CK: I believe we all have a palette we’re naturally drawn to, and that’s a combination I use a lot. I think of it as almost a neutral. But there’s hardly a color I don’t love. Whatever color you choose, it’s important to thread it throughout the house to help rooms relate to one another. Otherwise it can look like a show house where designers are competing to make their rooms as different as possible to stand out. That’s fine for a show house, but it makes people nervous in everyday living.
SH: While we know there is no exact recipe for a Cathy Kincaid interior, what are some of the ingredients you use again and again?
CK: I like to use pretty lampshades made correctly with trim, piping, and liners so that when you turn the light on, they give off a pretty color. Antique textiles on pillows give a room a look that can’t be achieved by only using newly printed fabrics. I love to use Turkish towels; old saris; or English, French, and Indian block prints—anything that has some age and where the colors are all natural dyes. And I like layering carpets. Sisal on the floor helps ground a room and keep it from getting too fussy, and you can always layer a patterned rug on top of it. I also love to use wallpaper.
SH: What’s your approach to deciding whether you’re going to wallpaper or paint a room?
CK: Wallpaper helps create depth in a room that doesn’t have many windows. I’ll also paper a space that isn’t very pretty architecturally or that has weird angles. An all-over pattern makes those angles go away. People are afraid that wallpaper is going to make a room look smaller, but it usually doesn’t.
SH: You often create interesting groupings of paintings and porcelains, even atop a scenic wallpaper, but things never feel visually cluttered. How do you know when enough is enough?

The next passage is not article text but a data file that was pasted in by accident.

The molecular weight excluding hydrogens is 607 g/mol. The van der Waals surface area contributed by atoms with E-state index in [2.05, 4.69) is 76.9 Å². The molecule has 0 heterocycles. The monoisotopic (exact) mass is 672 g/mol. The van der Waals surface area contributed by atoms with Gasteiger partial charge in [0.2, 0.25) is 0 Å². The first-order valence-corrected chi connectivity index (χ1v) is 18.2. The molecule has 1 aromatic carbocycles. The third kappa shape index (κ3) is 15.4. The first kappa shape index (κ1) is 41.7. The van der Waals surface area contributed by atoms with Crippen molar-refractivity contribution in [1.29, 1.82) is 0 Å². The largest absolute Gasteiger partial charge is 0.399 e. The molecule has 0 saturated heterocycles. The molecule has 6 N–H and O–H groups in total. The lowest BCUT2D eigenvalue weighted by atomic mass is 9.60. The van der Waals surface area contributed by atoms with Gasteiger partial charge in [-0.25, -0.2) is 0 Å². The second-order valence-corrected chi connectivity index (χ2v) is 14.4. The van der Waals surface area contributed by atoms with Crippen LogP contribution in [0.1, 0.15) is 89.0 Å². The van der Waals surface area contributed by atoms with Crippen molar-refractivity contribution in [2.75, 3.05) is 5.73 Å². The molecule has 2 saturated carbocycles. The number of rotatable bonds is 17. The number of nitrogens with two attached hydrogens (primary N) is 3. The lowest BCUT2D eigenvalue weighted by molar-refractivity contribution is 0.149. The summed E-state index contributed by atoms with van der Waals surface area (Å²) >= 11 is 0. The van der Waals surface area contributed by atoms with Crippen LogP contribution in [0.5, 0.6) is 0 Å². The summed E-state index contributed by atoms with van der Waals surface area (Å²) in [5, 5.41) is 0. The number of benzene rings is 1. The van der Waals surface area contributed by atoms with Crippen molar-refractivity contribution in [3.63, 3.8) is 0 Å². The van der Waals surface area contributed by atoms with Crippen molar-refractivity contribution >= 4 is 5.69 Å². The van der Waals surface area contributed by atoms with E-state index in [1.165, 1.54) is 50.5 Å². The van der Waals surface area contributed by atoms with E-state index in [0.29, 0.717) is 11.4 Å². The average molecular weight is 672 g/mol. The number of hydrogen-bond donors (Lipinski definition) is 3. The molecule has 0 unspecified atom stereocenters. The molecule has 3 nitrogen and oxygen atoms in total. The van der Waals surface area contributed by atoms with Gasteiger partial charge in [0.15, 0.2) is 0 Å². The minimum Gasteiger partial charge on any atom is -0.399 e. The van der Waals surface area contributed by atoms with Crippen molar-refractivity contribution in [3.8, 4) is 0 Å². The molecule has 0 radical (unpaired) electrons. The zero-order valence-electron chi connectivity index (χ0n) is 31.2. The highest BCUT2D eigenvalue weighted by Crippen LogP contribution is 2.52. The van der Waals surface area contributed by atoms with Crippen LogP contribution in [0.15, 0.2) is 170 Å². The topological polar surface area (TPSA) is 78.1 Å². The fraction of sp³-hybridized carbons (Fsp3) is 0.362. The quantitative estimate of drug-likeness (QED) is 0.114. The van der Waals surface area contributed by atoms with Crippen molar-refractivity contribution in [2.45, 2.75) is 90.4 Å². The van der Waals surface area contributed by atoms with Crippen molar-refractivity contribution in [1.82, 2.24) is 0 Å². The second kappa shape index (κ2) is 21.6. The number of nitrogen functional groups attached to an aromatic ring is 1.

CK: There’s that old saying attributed to Coco Chanel that says before you walk out the door, you should take one accessory off. Sometimes I have to stand back, look at a space, and decide what isn’t needed. People are moving away from decorating with a lot of stuff.
SH: Given that you love to use one-of-a-kind pieces in your projects, we’d love to know what is your own most-treasured possession?
CK: Well, I realized this the hard way after my house burned five years ago. It was kind of the perfect fire, if there is such a thing—we all got out and I didn’t lose everything, but it definitely weeded things out. You realize how much you have that you don’t really need and what’s really important to you. I learned to live with less, and now I enjoy that and do so by choice. My son, who is in real estate, helped me find the house I’m in now—it was the first one he took me to, and I fell in love with it. But getting back to your original question, I have a painting of a watermelon by Julio Larraz. I bought it when I was very young, and I never get tired of looking at it.
SH: What’s your favorite room in your house now?
CK: My living room—it has big windows, comfy chairs, some of my favorite artwork, and an old fireplace. It’s where everyone gravitates, which is kind of funny because I rarely used the living rooms in any of my previous houses. I’m not nearly as particular as I used to be. I want everyone to enjoy being in the room, so I’ve sacrificed some of the glamour and perfection for that. I have a puppy that chews on everything, and I have granddaughters that love to run around and play in that room, so my rugs are worn, and I have slipcovers on all my furniture. People will tell me how much they want to see my house, and I find myself apologizing and saying, “Oh, but you don’t understand. I don’t live like I decorate.”